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Published July 15th, 2015
Digging Deep-Gardening with Cynthia Brian
Prunes and apricots along with herbs make a great summer gift. Photos Cynthia Brian

"Imagination is everything. It is the preview of life's coming attractions." ~ Albert Einstein
If 60 is the new 40, golden is the new green, and driving a dirty car is the sign of being environmentally correct, it's time to talk about what's really bugging us. With the drought, many homeowners are experiencing an invasion of uninvited insects and varmints hungry to eat what's left of our crops while some are dining on us as main courses.
Although many of the insects such as lady beetles, ground beetles, lacewings, praying mantis, and predatory nematodes that visit our gardens are beneficial biologicals, the ones that we want to bug out are the bugs (arachnids, arthropods, and other entomological species) that bother, interfere, destroy and traumatize.
Ants in the garden are actually dining on the sweet honeydew made by mealybugs and aphids. Although some species of ants feed on soft plant tissue or seeds, you'll usually find ants crawling up and down plants where they are herding colonies of aphids or mealybugs. If you grow artichokes, you've probably witnessed ants infesting the chokes. Armies of ants on the kitchen counter in summer are scream-able. Make a tea of cayenne pepper, lemon rind, mint, rosemary and clove. Spray on the soil ... and in your kitchen.
Stone fruit like apricots, peaches, plums, prunes and nectarines are ripe and ready right now. Whether you buy them at the farmers' market or grow them in your backyard, if left in the fruit bowl, fruit flies will appear. The eggs could be in the fruit, or the flies could be flying in through an open window or door. Fruit flies are just a nuisance doing little harm except being annoying. Keep your compost bucket outside and covered during the summer. If they are bothering you indoors, add vinegar, wine, and a piece of any fruit to a bowl. Cover tightly with foil. Punch holes in the foil and watch them drown!
Ticks are not going to damage your garden, but they could cost you a trip to the emergency room or hospital. Ticks attach themselves to the fur and feathers of animals and birds. Often they reside on grasses or brush and hop onto a warm-blooded creature where dinner awaits. As gardeners, hikers or animal lovers, ticks are a common problem. Wearing long sleeves, removing clothing, and washing hair after being outdoors may help in the prevention of tick bites. However, because of the possibility of Lyme disease or a severe allergic reaction, it's best to see a medical professional immediately when bit. If you remove the tick, make sure to save it in a jar for identification.
Buzzing bloodsuckers, these tiny vampires wreak havoc on humans. They are considered "public enemy number one" in the fight against global infectious diseases. Interestingly, only the female has the mouthparts to suck our blood, homing in on exhaled carbon dioxide, certain body odors, heat and movement. The itchiness you feel after a bite is an allergic reaction to the saliva. The only good news about these vectors is that birds, frogs, bats, turtles and dragonflies eat them in the garden. Empty any standing water as they breed rapidly, slather on the DEET, and when outdoors, plug in a large fan to blow them away. Planting citronella on the patio may help.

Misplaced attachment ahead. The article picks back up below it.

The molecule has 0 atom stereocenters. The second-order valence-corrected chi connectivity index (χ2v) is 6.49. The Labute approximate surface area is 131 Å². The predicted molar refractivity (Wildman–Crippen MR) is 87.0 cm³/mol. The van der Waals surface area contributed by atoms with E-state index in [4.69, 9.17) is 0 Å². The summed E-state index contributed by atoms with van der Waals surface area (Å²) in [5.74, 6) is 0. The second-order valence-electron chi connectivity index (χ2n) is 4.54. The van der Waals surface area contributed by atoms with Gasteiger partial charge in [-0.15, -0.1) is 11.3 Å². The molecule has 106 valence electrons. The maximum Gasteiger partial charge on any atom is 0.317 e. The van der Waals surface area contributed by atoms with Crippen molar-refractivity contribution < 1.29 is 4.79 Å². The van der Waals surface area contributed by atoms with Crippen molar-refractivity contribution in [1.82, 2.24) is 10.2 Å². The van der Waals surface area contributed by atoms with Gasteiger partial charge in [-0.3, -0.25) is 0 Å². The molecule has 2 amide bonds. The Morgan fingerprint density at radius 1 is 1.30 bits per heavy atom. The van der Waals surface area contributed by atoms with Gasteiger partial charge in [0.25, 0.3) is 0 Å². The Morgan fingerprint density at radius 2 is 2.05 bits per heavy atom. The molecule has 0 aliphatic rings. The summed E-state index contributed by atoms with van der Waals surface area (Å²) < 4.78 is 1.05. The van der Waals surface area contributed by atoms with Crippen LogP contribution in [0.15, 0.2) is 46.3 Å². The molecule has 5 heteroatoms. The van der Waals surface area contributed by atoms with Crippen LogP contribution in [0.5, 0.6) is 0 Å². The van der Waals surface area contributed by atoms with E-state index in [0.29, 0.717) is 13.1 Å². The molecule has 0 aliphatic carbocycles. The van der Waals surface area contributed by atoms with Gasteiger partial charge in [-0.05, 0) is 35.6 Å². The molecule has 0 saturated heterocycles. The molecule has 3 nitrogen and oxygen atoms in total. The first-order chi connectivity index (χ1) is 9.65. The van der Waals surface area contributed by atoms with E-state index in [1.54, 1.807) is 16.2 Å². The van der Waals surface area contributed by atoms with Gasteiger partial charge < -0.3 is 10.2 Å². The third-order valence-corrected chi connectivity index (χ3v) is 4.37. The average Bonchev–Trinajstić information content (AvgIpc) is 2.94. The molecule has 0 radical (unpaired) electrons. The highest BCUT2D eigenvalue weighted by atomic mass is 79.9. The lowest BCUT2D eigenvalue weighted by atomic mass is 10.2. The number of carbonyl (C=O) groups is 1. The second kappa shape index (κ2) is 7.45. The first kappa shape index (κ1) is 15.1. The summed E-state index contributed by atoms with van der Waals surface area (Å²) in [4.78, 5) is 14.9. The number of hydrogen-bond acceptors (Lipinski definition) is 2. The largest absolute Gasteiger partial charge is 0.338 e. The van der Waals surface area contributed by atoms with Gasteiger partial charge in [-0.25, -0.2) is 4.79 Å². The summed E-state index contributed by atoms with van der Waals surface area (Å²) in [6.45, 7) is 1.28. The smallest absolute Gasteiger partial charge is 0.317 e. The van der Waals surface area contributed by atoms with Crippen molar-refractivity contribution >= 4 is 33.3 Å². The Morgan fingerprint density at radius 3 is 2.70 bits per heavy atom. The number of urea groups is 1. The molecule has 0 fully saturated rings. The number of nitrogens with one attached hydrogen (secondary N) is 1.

These true bugs puncture plant tissue and suck the juice, attacking our peppers, tomatoes, cucumbers, carrots and many flowering plants. They prefer to be upwind in a garden and often are herded by ants. Overfeeding with nitrogen encourages aphid infestation as they eat new growth. Aphids multiply rapidly. Spray with water mixed with dishwashing detergent and use row covers on crops.
It's a myth that the name was derived because these pinchers drilled into the ears of sleeping humans, burrowing into their brains. They are omnivores who tunnel into fruit and bulbs as well as dine on lettuce, potatoes, roses, zinnias, artichokes, corn and many other plants. Make traps out of small cardboard boxes baited with a piece of meat and oil. They'll hide at night and you'll get them in the morning. Despite nibbling on plants, they do help gardeners by devouring other predatory insects.
With the California drought a reality, expect more intruders into your landscape pillaging, biting and sucking. Get creative with natural tonics and use your imagination to keep the stinging, nibbling and gnawing at bay. Enjoy the coming attractions of summer!
Happy Gardening and Happy Growing!

Cynthia Brian's Mid-Month Tips for July
 PERUSE bulb catalogues for the varieties of tulips and daffodils that you'll want to buy this fall for November through January planting.
 PLANT succulents and cactus for the most effective waterless garden.
 DISCOVER the benefits of Miniclover(r) as a lawn alternative. I have found that Miniclover(r) stays green when the rest of my lawn is "golden" and it is very low maintenance. Although I mow, it probably would be fine without mowing. Check out www.outsidepride.com for more information.
 SPEND a morning at your local farmers' market and load up on veggies and fruits that you are not growing in your garden.
 HARVEST beans, eggplants, greens and peppers before they reach their full size. Smaller vegetables are tender and tasty.
 BEAUTIFY your landscape with pavers or crushed granite paths. Plant creeping thyme between the stones.

Cynthia Brian
The Goddess Gardener
Starstyle(r) Productions, llc
I am available as a speaker, designer, and consultant.

Vetch adds natural nitrogen to the soil without overdoing while tangling with the euphorbia.
Red dahlia
Succulents and cactus create artistic and imaginative drought-resistant landscapes.
Cynthia Brian in the Shasta Daisies

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